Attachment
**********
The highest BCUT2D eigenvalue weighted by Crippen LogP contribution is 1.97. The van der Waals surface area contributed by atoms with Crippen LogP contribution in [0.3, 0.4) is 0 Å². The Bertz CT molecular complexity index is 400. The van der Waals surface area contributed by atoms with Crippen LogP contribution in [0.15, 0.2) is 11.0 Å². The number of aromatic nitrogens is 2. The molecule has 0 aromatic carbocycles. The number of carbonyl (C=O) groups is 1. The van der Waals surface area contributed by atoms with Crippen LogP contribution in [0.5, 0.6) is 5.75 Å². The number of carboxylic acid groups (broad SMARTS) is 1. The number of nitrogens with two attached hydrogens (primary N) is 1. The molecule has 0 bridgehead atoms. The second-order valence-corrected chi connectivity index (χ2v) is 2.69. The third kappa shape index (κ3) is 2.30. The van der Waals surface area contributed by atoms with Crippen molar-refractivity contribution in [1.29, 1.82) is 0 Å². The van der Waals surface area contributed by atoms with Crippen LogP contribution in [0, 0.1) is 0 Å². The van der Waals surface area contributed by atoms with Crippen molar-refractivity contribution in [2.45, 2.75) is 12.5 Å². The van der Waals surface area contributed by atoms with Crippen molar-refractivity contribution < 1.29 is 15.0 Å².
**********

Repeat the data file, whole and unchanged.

The highest BCUT2D eigenvalue weighted by Crippen LogP contribution is 1.97. The van der Waals surface area contributed by atoms with Crippen LogP contribution in [0.3, 0.4) is 0 Å². The Bertz CT molecular complexity index is 400. The van der Waals surface area contributed by atoms with Crippen LogP contribution in [0.15, 0.2) is 11.0 Å². The number of aromatic nitrogens is 2. The molecule has 0 aromatic carbocycles. The number of carbonyl (C=O) groups is 1. The van der Waals surface area contributed by atoms with Crippen LogP contribution in [0.5, 0.6) is 5.75 Å². The number of carboxylic acid groups (broad SMARTS) is 1. The number of nitrogens with two attached hydrogens (primary N) is 1. The molecule has 0 bridgehead atoms. The second-order valence-corrected chi connectivity index (χ2v) is 2.69. The third kappa shape index (κ3) is 2.30. The van der Waals surface area contributed by atoms with Crippen molar-refractivity contribution in [1.29, 1.82) is 0 Å². The van der Waals surface area contributed by atoms with Crippen LogP contribution in [0, 0.1) is 0 Å². The van der Waals surface area contributed by atoms with Crippen molar-refractivity contribution in [2.45, 2.75) is 12.5 Å². The van der Waals surface area contributed by atoms with Crippen molar-refractivity contribution < 1.29 is 15.0 Å².